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A Dynamic Structural Model of Contraceptive Use and Employment Sector Choice for Women in Indonesia

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  • Uma Radhakrishnan
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    Abstract

    This research investigates the impact of the Indonesian family planning program on the labor force participation decisions and contraceptive choices of women. I develop a discrete choice dynamic structural model, where each married woman in every period makes joint choices regarding the method of contraceptive used and the sector of employment in which to work in order to maximize her expected discounted lifetime utility function. Each woman obtains utility from pecuniary sources, nonpecuniary sources, and choice-specific time shocks. In addition to the random shocks, there is uncertainty in the model as a woman can only imperfectly control her fertility. Dynamics in the model are captured by several forms of state and duration dependence. Women in this model make different choices due to different preferences, differences in observable characteristics, and realization of uncertainty. The choices made by a woman depend on the compatibility between raising children and the sector of employment (including wages). While making decisions regarding contraceptive use, a woman considers the trade-off between costs (monetary and nonmonetary) of having a child and the benefits from having one. The primary source of data for this study is the first wave of the Indonesia Family Life Survey (IFLS 1), a retrospective panel. In my research, I use the geographic expansion and the changing nature of the Indonesian family planning program as sources of exogenous variation to identify the parameters of the structural model. I estimate the model using maximum likelihood techniques with data from IFLS 1 for the periods 1979-1993. Structural model estimates indicate that informal sector jobs offer greater compatibility between work and childcare. Parameter estimates indicate that choices of contraception method and employment sector vary by exogenous characteristics.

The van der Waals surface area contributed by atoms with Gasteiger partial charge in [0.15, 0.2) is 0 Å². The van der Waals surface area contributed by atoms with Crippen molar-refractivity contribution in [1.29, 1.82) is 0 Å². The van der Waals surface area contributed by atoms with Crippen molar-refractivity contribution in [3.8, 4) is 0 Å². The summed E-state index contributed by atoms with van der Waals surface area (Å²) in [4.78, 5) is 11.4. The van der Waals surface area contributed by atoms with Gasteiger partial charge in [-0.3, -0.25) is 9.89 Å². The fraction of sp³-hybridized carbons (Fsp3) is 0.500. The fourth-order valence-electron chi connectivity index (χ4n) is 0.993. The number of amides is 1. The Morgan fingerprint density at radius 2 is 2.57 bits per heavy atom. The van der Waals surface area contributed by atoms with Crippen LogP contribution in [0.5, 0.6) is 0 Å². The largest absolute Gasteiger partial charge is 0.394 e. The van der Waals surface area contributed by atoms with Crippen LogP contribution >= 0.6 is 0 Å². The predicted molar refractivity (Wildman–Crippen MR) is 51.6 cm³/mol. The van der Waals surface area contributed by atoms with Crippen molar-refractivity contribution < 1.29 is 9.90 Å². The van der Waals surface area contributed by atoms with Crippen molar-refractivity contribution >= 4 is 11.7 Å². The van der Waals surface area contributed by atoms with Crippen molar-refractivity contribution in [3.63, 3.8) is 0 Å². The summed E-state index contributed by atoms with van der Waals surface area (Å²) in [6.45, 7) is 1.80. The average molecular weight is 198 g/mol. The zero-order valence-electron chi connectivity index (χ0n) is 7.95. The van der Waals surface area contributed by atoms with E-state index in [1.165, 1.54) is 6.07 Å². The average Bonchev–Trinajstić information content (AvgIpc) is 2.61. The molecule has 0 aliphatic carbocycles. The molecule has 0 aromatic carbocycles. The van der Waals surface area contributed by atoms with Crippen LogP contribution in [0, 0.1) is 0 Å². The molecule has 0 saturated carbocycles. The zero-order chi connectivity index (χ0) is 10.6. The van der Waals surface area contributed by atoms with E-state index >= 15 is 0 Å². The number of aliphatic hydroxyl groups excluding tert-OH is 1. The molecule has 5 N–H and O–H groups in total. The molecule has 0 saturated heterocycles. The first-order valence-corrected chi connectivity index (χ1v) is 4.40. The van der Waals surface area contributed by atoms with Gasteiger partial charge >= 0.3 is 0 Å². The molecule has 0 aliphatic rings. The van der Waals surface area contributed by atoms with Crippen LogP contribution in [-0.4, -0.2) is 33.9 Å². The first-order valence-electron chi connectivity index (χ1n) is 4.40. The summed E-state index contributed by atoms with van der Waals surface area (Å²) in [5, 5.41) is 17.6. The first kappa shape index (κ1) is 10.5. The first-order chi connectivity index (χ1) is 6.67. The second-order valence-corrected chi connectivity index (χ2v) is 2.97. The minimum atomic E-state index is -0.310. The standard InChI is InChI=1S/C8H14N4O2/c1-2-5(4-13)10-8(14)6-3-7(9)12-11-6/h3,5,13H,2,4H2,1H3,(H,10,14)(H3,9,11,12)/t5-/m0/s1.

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    File URL: ftp://ftp2.census.gov/ces/wp/2010/CES-WP-10-28.pdf
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    Bibliographic Info

    Paper provided by Center for Economic Studies, U.S. Census Bureau in its series Working Papers with number 10-28.

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    Length: 54 pages
    Date of creation: Sep 2010
    Date of revision:
    Handle: RePEc:cen:wpaper:10-28

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    Keywords: Family planning; female labor force participation; contraception; formal sector; Indonesia;

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    1. Michael J. Brien & Lee A. Lillard & Steven Stern, 2006. "Cohabitation, Marriage, And Divorce In A Model Of Match Quality," International Economic Review, Department of Economics, University of Pennsylvania and Osaka University Institute of Social and Economic Research Association, vol. 47(2), pages 451-494, 05.
    2. Kevane, Michael & Levine, David I., 2003. "Changing Status of Daughters in Indonesia," Center for International and Development Economics Research, Working Paper Series qt0b52v28f, Center for International and Development Economics Research, Institute for Business and Economic Research, UC Berkeley.
    3. Cain, Glen G & Dooley, Martin D, 1976. "Estimation of a Model of Labor Supply, Fertility, and Wages of Married Women," Journal of Political Economy, University of Chicago Press, vol. 84(4), pages S179-99, August.
    4. Maxim Engers & Steven Stern, 2002. "Long-Term Care and Family Bargaining," International Economic Review, Department of Economics, University of Pennsylvania and Osaka University Institute of Social and Economic Research Association, vol. 43(1), pages 73-114, February.
    5. Michael P. Keane & Kenneth I. Wolpin, 1995. "The career decisions of young men," Working Papers 559, Federal Reserve Bank of Minneapolis.
    6. Martφn Rama, 2001. "The Consequences of doubling the minimum wage: The case of Indonesia," Industrial and Labor Relations Review, ILR Review, Cornell University, ILR School, vol. 54(4), pages 864-881, July.
    7. Martha J Bailey, 2006. "More Power to the Pill: The Impact of Contraceptive Freedom on Women's Life Cycle Labor Supply," The Quarterly Journal of Economics, MIT Press, vol. 121(1), pages 289-320, 02.
    8. Berkovec, James & Stern, Steven, 1991. "Job Exit Behavior of Older Men," Econometrica, Econometric Society, vol. 59(1), pages 189-210, January.
    9. Rust, John, 1987. "Optimal Replacement of GMC Bus Engines: An Empirical Model of Harold Zurcher," Econometrica, Econometric Society, vol. 55(5), pages 999-1033, September.
    10. Pedro Mira & Jes�s M. Carro, 2006. "A dynamic model of contraceptive choice of Spanish couples," Journal of Applied Econometrics, John Wiley & Sons, Ltd., vol. 21(7), pages 955-980.
    11. Katz, Lawrence & Goldin, Claudia, 2002. "The Power of the Pill: Oral Contraceptives and Women’s Career and Marriage Decisions," Scholarly Articles 2624453, Harvard University Department of Economics.
    12. Grant Miller, 2005. "Contraception as Development? New Evidence from Family Planning in Colombia," NBER Working Papers 11704, National Bureau of Economic Research, Inc.
    13. Eckstein, Zvi & Wolpin, Kenneth I, 1989. "Dynamic Labour Force Participation of Married Women and Endogenous Work Experience," Review of Economic Studies, Wiley Blackwell, vol. 56(3), pages 375-90, July.
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